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How Medical Lapses of Consciousness Differ From Drunk Driving: What To Know After An Accident

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Despite serious measures being taken to prevent drunk driving by increasing checkpoints and raising awareness amongst drivers, 2017 saw a total of 5,125 DUI cases, which tragically resulted in 350 casualties. Unfortunately, it’s quite clear that the Florida administration still has a long way to go when it comes to achieving absolute road safety.

However, what if an accident is caused by a driver who was indeed in a confused state, but not due to the influence of alcohol but rather a medical condition? People prone to seizures and people with mild cognitive disabilities are granted the right to drive vehicles as long as their conditions are mild/controllable through medication. This right is ensured to the citizens by the Americans With Disabilities Act, which ensures that these patients cannot be denied a driver’s license by any institution of the law.

But what happens if such a person causes an accident due to their condition? How does the law differentiate between drunk driving and driving with a disability? In today’s article, we’ll be delving deeper to answer these questions.

People Prone To Seizures May Drive, But Only Under Certain Conditions

Although the Americans With Disabilities Act does permit epileptic/seizure-prone citizens to drive, the Medical Advisory Board puts forth guidelines that these drivers must abide by to ensure their safety as well as the safety of the people around them.

In order to be allowed to drive, the person must be seizure-free — that is, they must not have had any seizures for the past 3 months. The person also needs to be withdrawal-free, as well, i.e. they must be free of any seizure treatment drugs for the past 3 months. If the person satisfies these two criteria, they may be allowed to drive normally.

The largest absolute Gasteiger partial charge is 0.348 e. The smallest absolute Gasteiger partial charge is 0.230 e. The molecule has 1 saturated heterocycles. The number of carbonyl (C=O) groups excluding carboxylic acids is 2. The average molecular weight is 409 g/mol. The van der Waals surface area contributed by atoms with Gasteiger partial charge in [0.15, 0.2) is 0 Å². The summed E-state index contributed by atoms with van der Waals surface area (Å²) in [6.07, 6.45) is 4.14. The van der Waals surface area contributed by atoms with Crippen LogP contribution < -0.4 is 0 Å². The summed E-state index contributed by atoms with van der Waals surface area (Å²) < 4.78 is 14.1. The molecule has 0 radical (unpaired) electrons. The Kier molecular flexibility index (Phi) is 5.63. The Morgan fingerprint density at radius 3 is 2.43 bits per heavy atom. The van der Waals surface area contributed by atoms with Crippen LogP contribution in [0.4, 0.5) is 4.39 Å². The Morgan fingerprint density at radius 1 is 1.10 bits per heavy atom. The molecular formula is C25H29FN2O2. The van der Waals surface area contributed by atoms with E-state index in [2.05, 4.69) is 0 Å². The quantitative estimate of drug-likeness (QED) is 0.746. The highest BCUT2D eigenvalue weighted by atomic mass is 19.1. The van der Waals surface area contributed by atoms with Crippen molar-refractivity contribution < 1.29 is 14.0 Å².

However, if they report seizures once again which have been recurring for the past year, their permission for driving will be revoked. These cases are thoroughly taken care of by the Medical Advisory Board, and if an accident is caused by a seizure-prone patient whilst they were having a seizure, it is the board that will be held accountable for the situation.

The Penalty of Property Damage from Cognitively Impaired Persons

You may be wondering what happens if a person with epilepsy hits your car or damages your property while having a seizure. If the person has an unexpected and unreported seizure and causes an accident, the case will, for the most part, be treated as an ordinary automotive accident. In turn, penalties will be charged in accordance with the laws imposed on able citizens.

Has Your Property Recently Been Damaged?

When your property is damaged by a person with a disability, the case’s complexity seems to increase tenfold. In turn, you will need the guidance of a lawyer whom you trust. If you or someone you know is involved in an accident case that involves a disabled person, our Orlando car accident attorneys here at Payer Law can help you out. Please reach out to us today to schedule a free, no-risk consultation to learn more about your rights if your property was damaged by a person with a disability.

 

Resource:

flhsmv.gov/pdf/crashreports/crash_facts_2017.pdf

https://www.payerlawgroup.com/riding-your-bicycle-on-the-sidewalk-things-you-should-know/

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